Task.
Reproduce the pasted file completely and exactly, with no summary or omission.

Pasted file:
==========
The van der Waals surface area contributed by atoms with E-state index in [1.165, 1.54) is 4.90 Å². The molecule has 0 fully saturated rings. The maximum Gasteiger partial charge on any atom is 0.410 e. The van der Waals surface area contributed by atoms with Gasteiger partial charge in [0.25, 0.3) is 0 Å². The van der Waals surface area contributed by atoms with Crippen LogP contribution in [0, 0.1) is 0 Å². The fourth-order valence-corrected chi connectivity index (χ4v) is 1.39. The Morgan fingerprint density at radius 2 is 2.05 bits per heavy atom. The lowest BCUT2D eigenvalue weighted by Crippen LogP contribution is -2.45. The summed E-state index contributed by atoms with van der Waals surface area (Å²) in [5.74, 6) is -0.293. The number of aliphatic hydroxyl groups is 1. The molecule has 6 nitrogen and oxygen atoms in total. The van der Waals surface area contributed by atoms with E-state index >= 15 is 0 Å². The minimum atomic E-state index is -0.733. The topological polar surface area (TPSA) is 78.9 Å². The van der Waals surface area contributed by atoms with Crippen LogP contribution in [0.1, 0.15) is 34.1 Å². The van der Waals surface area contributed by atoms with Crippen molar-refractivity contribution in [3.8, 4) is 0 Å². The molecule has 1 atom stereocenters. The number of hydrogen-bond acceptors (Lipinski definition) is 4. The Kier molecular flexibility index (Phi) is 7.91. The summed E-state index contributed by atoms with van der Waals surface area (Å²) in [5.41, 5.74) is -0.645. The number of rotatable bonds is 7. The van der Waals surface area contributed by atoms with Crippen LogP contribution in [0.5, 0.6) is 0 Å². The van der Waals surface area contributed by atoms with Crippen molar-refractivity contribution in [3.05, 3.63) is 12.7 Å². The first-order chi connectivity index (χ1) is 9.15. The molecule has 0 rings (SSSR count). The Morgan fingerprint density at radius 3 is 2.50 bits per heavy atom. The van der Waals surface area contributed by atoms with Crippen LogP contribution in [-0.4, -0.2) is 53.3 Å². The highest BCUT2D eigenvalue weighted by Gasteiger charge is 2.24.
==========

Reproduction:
The van der Waals surface area contributed by atoms with E-state index in [1.165, 1.54) is 4.90 Å². The molecule has 0 fully saturated rings. The maximum Gasteiger partial charge on any atom is 0.410 e. The van der Waals surface area contributed by atoms with Gasteiger partial charge in [0.25, 0.3) is 0 Å². The van der Waals surface area contributed by atoms with Crippen LogP contribution in [0, 0.1) is 0 Å². The fourth-order valence-corrected chi connectivity index (χ4v) is 1.39. The Morgan fingerprint density at radius 2 is 2.05 bits per heavy atom. The lowest BCUT2D eigenvalue weighted by Crippen LogP contribution is -2.45. The summed E-state index contributed by atoms with van der Waals surface area (Å²) in [5.74, 6) is -0.293. The number of aliphatic hydroxyl groups is 1. The molecule has 6 nitrogen and oxygen atoms in total. The van der Waals surface area contributed by atoms with E-state index >= 15 is 0 Å². The minimum atomic E-state index is -0.733. The topological polar surface area (TPSA) is 78.9 Å². The van der Waals surface area contributed by atoms with Crippen LogP contribution in [0.1, 0.15) is 34.1 Å². The van der Waals surface area contributed by atoms with Crippen molar-refractivity contribution in [3.8, 4) is 0 Å². The molecule has 1 atom stereocenters. The number of hydrogen-bond acceptors (Lipinski definition) is 4. The Kier molecular flexibility index (Phi) is 7.91. The summed E-state index contributed by atoms with van der Waals surface area (Å²) in [5.41, 5.74) is -0.645. The number of rotatable bonds is 7. The van der Waals surface area contributed by atoms with Crippen LogP contribution in [0.5, 0.6) is 0 Å². The van der Waals surface area contributed by atoms with Crippen molar-refractivity contribution in [3.05, 3.63) is 12.7 Å². The first-order chi connectivity index (χ1) is 9.15. The molecule has 0 rings (SSSR count). The Morgan fingerprint density at radius 3 is 2.50 bits per heavy atom. The van der Waals surface area contributed by atoms with Crippen LogP contribution in [-0.4, -0.2) is 53.3 Å². The highest BCUT2D eigenvalue weighted by Gasteiger charge is 2.24.